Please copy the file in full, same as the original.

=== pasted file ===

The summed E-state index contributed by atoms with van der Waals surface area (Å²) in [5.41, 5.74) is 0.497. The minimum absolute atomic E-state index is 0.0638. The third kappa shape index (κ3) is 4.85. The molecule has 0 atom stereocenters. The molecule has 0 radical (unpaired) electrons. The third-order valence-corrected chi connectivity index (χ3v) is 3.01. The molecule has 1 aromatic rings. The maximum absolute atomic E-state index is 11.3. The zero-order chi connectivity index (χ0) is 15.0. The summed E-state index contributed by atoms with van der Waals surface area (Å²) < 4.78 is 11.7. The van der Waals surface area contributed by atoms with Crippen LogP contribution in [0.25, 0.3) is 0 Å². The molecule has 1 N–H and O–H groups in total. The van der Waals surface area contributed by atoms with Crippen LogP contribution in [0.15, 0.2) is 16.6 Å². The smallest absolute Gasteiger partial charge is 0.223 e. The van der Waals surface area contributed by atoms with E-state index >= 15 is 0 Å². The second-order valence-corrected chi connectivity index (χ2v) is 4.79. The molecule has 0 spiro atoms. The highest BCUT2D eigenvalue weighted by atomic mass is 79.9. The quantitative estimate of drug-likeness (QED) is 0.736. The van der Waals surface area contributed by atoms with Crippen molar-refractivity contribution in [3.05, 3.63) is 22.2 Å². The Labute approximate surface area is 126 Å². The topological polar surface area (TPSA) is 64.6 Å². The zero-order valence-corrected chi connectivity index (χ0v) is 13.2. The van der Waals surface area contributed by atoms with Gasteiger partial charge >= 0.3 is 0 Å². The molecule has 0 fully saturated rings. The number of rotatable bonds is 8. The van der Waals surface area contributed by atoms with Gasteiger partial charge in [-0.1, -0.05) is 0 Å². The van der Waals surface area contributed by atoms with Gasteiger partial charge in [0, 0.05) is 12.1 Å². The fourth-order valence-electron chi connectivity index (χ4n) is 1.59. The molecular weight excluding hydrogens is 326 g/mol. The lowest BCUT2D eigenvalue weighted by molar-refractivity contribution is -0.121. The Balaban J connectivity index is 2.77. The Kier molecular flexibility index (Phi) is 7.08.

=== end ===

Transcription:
The summed E-state index contributed by atoms with van der Waals surface area (Å²) in [5.41, 5.74) is 0.497. The minimum absolute atomic E-state index is 0.0638. The third kappa shape index (κ3) is 4.85. The molecule has 0 atom stereocenters. The molecule has 0 radical (unpaired) electrons. The third-order valence-corrected chi connectivity index (χ3v) is 3.01. The molecule has 1 aromatic rings. The maximum absolute atomic E-state index is 11.3. The zero-order chi connectivity index (χ0) is 15.0. The summed E-state index contributed by atoms with van der Waals surface area (Å²) < 4.78 is 11.7. The van der Waals surface area contributed by atoms with Crippen LogP contribution in [0.25, 0.3) is 0 Å². The molecule has 1 N–H and O–H groups in total. The van der Waals surface area contributed by atoms with Crippen LogP contribution in [0.15, 0.2) is 16.6 Å². The smallest absolute Gasteiger partial charge is 0.223 e. The van der Waals surface area contributed by atoms with E-state index >= 15 is 0 Å². The second-order valence-corrected chi connectivity index (χ2v) is 4.79. The molecule has 0 spiro atoms. The highest BCUT2D eigenvalue weighted by atomic mass is 79.9. The quantitative estimate of drug-likeness (QED) is 0.736. The van der Waals surface area contributed by atoms with Crippen molar-refractivity contribution in [3.05, 3.63) is 22.2 Å². The Labute approximate surface area is 126 Å². The topological polar surface area (TPSA) is 64.6 Å². The zero-order valence-corrected chi connectivity index (χ0v) is 13.2. The van der Waals surface area contributed by atoms with Gasteiger partial charge >= 0.3 is 0 Å². The molecule has 0 fully saturated rings. The number of rotatable bonds is 8. The van der Waals surface area contributed by atoms with Gasteiger partial charge in [-0.1, -0.05) is 0 Å². The van der Waals surface area contributed by atoms with Gasteiger partial charge in [0, 0.05) is 12.1 Å². The fourth-order valence-electron chi connectivity index (χ4n) is 1.59. The molecular weight excluding hydrogens is 326 g/mol. The lowest BCUT2D eigenvalue weighted by molar-refractivity contribution is -0.121. The Balaban J connectivity index is 2.77. The Kier molecular flexibility index (Phi) is 7.08.